I'm about to finish my undergraduates studies; I majored in mathematics and minored in physics, and I always intended on going to grad school to pursue a PhD in mathematics, but I've been having doubts recently. I did well in all my courses (3.92 GPA), but I'm trying to seriously consider if my background is strong enough now and if I'd truly have the motivation to stick it out. I've also been thinking even if I decided to give it a shot, it might be nice to take some time off for rest and to improve on some of my weaker areas. But I've been told by a few people that if you want to do a PhD in mathematics, you have to go pretty much right after undergrad, mainly because recent letters of recommendation are so important, and professors forget you after a time. So I wanted to know if this is true, and also thought I'd ask for advice if anyone has been in a similar situation.

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    Why do you want a phd? What career do you want to have? If you're questioning your resolve it probably is not a good idea.
    – David Peterson
    Dec 17, 2014 at 23:57
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    If you're questioning your resolve it probably is not a good idea. Lots of people who question whether a PhD is right for them (or their careers later) do very well in academia.
    – Kimball
    Dec 18, 2014 at 2:44
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    Lots of people who question whether a PhD is right for them (or their careers later) do very well in academia after they find an answer.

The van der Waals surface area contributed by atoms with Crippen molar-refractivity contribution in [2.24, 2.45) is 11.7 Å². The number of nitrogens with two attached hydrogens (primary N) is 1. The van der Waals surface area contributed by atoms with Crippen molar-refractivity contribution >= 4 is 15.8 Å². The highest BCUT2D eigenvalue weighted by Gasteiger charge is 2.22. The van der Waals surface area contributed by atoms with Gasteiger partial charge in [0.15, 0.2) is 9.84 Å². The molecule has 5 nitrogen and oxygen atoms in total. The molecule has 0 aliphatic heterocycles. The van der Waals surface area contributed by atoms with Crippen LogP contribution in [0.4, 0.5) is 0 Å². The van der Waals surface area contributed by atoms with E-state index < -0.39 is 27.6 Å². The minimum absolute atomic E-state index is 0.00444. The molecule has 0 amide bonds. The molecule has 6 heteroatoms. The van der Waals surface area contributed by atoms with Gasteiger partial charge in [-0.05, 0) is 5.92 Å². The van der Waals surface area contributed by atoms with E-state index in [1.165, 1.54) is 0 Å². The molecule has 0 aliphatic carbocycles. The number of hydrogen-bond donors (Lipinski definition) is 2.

– JeffE
    Dec 18, 2014 at 6:03
  • "time off ... to improve on some of my weaker areas". Natural impulse, but I've seen this described several times as a fallacy. Generally speaking the best place to work on your weaker areas is in a university, not on a year out. The logic of taking time to rest follows (although IIRC some institutions including Cambridge still think it's not wise, and advise strongly against it for mathematicians). But the logic of taking time off from studying mathematics to get better at mathematics (normally) doesn't! Dec 18, 2014 at 10:21

5 Answers 5


The other answers don't really address the issue of recommendations, so let me, at least briefly. I've been on our math PhD admission committee several times and we get many applications from people who've gotten their undergrad some time ago.